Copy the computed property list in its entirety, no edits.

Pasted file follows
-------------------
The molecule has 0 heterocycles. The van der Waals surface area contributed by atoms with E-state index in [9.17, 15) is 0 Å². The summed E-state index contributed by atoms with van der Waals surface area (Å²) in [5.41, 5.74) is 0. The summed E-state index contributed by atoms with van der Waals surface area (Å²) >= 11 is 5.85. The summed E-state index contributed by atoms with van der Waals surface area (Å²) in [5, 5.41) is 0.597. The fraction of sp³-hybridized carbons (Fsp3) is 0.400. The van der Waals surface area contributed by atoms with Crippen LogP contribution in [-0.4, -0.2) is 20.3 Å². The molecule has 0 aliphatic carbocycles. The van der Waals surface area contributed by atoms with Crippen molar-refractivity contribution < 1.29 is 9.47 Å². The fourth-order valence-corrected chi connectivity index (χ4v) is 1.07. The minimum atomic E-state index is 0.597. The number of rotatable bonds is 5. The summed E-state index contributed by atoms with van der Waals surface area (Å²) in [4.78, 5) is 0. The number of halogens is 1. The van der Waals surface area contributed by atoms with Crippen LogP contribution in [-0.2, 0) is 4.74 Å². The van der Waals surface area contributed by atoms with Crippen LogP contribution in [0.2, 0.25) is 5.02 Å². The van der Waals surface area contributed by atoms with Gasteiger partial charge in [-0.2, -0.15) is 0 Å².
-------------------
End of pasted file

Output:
The molecule has 0 heterocycles. The van der Waals surface area contributed by atoms with E-state index in [9.17, 15) is 0 Å². The summed E-state index contributed by atoms with van der Waals surface area (Å²) in [5.41, 5.74) is 0. The summed E-state index contributed by atoms with van der Waals surface area (Å²) >= 11 is 5.85. The summed E-state index contributed by atoms with van der Waals surface area (Å²) in [5, 5.41) is 0.597. The fraction of sp³-hybridized carbons (Fsp3) is 0.400. The van der Waals surface area contributed by atoms with Crippen LogP contribution in [-0.4, -0.2) is 20.3 Å². The molecule has 0 aliphatic carbocycles. The van der Waals surface area contributed by atoms with Crippen molar-refractivity contribution < 1.29 is 9.47 Å². The fourth-order valence-corrected chi connectivity index (χ4v) is 1.07. The minimum atomic E-state index is 0.597. The number of rotatable bonds is 5. The summed E-state index contributed by atoms with van der Waals surface area (Å²) in [4.78, 5) is 0. The number of halogens is 1. The van der Waals surface area contributed by atoms with Crippen LogP contribution in [-0.2, 0) is 4.74 Å². The van der Waals surface area contributed by atoms with Crippen LogP contribution in [0.2, 0.25) is 5.02 Å². The van der Waals surface area contributed by atoms with Gasteiger partial charge in [-0.2, -0.15) is 0 Å².